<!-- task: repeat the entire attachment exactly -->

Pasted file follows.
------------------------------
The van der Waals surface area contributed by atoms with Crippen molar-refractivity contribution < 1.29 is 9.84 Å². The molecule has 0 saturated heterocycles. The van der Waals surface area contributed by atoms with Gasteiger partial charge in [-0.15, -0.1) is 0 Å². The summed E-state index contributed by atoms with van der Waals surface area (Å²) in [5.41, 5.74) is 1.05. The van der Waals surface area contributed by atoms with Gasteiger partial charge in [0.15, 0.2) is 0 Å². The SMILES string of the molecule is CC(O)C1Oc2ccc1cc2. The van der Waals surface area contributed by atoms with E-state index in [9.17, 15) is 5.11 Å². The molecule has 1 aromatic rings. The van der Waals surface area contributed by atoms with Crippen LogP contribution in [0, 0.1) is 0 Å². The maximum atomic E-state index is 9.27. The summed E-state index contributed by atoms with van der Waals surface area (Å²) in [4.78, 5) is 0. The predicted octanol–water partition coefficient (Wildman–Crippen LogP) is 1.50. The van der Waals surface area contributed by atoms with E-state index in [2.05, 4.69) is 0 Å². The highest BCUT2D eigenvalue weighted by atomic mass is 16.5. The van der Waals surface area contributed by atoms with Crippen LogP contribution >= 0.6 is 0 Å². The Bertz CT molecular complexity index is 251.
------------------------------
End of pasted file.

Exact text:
The van der Waals surface area contributed by atoms with Crippen molar-refractivity contribution < 1.29 is 9.84 Å². The molecule has 0 saturated heterocycles. The van der Waals surface area contributed by atoms with Gasteiger partial charge in [-0.15, -0.1) is 0 Å². The summed E-state index contributed by atoms with van der Waals surface area (Å²) in [5.41, 5.74) is 1.05. The van der Waals surface area contributed by atoms with Gasteiger partial charge in [0.15, 0.2) is 0 Å². The SMILES string of the molecule is CC(O)C1Oc2ccc1cc2. The van der Waals surface area contributed by atoms with E-state index in [9.17, 15) is 5.11 Å². The molecule has 1 aromatic rings. The van der Waals surface area contributed by atoms with Crippen LogP contribution in [0, 0.1) is 0 Å². The maximum atomic E-state index is 9.27. The summed E-state index contributed by atoms with van der Waals surface area (Å²) in [4.78, 5) is 0. The predicted octanol–water partition coefficient (Wildman–Crippen LogP) is 1.50. The van der Waals surface area contributed by atoms with E-state index in [2.05, 4.69) is 0 Å². The highest BCUT2D eigenvalue weighted by atomic mass is 16.5. The van der Waals surface area contributed by atoms with Crippen LogP contribution >= 0.6 is 0 Å². The Bertz CT molecular complexity index is 251.